As some of my readers know, when I am in London I live on a boat. This week we cast off our moorings and set sail on the River Thames with few plans except to go up the river. It is wonderful to be so free to chose how to spend our time. By day two we were chugging gently past Runnymede and thought we ought to take a look around.
History is everywhere in this place. I knew about the Magna Carta. I had at least done THAT much history when I was at school but it did me a lot of good to read about it again and consider what the signing of this document actually stands for. Obviously there is more to it than this and I know that King John was not quite as good as his word so it was some considerable time before we enjoyed the freedoms which is lays down but I am absolutely clear that during the time since it was originally enshrined in history it has been considered a true milestone in the fight for individual rights and freedoms.
Both the United States Bill of Rights and the United Nations Universal Declaration of Human Rights owe a great deal to Magna Carta, to name just two. Without it the world would be a poorer place. When I reached somewhere with a wifi signal I did a bit of searching and found this wonderful clip on the British Museum website which, for those who are interested, gives a ‘nutshell explanation’ of this incredibly important document. It is worth a look.
There are a number of other memorials in recognition of the struggle for liberty at Runnymede and so, puffed up with pride that it all started here in Britain, we set off to take a look. Eventually we found ourselves on the hill over looking the river. Here there is a haunting reminder of the loss of life by Allied Air Forces during the Second World War. In one year, 1943, there were more than 30 men killed with the name Smith. That is to say there were 30+ men with the surname Smith who were sergeants in the RAF killed in that year. This does not count other ranks called Smith. Nor does it include members of other Air Forces: Canadians; New Zealanders; Australians to name just a few. Nor does it include anyone with surnames which include ‘Smith’ and some other suffix or prefix. as I looked at this particular column of names – one of 300 – I found myself shivering with some intangible and deeply sad emotion. More so that when I tried to digest the fact that 20,000 men are remembered on the monument. Maybe that number is too large to comprehend.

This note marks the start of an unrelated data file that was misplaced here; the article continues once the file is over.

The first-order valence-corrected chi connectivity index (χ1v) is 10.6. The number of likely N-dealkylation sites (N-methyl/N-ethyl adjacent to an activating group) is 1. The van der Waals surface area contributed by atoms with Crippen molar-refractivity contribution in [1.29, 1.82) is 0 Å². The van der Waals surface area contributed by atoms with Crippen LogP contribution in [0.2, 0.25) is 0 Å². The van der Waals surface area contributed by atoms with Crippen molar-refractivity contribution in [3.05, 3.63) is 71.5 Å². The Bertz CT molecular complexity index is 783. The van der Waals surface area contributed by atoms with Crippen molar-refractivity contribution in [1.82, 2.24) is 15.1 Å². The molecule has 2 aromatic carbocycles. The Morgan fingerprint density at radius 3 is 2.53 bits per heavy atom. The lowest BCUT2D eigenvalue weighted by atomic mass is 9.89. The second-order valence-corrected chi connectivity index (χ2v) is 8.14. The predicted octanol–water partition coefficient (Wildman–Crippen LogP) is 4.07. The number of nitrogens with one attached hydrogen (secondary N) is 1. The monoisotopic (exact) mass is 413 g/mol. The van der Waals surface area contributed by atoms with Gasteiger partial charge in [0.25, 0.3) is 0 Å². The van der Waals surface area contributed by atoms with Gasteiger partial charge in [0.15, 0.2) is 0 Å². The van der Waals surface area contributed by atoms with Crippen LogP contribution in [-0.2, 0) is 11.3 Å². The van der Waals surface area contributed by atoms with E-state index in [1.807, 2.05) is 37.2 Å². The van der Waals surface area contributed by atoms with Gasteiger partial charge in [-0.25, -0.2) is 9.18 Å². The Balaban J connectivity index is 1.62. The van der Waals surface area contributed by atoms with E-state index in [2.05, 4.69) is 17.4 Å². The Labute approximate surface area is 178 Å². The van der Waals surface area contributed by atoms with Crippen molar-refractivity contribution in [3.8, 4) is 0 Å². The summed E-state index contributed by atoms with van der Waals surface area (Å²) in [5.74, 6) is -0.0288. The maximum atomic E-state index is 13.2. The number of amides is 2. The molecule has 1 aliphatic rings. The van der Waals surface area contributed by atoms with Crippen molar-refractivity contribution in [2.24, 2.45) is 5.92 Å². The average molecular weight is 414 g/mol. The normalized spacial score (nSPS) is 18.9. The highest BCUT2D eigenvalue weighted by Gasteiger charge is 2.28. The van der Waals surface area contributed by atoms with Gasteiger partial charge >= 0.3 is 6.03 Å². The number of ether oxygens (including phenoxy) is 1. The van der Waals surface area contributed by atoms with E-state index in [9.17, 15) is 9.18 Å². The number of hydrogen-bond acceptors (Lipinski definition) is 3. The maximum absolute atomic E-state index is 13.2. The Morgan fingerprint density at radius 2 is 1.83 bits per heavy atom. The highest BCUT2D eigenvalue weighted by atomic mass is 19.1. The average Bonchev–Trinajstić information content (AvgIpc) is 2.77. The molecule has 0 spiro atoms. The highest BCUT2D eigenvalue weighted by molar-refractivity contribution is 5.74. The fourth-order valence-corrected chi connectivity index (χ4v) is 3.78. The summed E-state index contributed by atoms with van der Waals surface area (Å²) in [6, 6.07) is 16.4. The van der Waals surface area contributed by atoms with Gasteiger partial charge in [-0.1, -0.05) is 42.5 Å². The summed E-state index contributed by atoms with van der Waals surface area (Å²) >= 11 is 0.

I hate war! I cannot understand why differences of opinion cannot be thrashed out over a plate of Nachos and a beer or two. But the fact remains that in the early 20th century the world was plunged into despair and huge numbers of people died for the simple reason that they believed in Freedom. I have never felt more appreciative of their sacrifice than I did standing there in the solitude as the daylight was dimming.
I need to make something very special from the small handful of clay that I picked up in a tree throw on the slope of Cooper’s Hill below the memorial.
I have started on a large dish which is as open as I can make it. I want it to look as though anyone might be able to approach it and rinse their hands. I also want it to be as fragile as possible in recognition of the fragility of the peace and freedom which we are so privileged to enjoy in this country. If I don’t get it right the first time I shall keep remaking it until I do because this matters!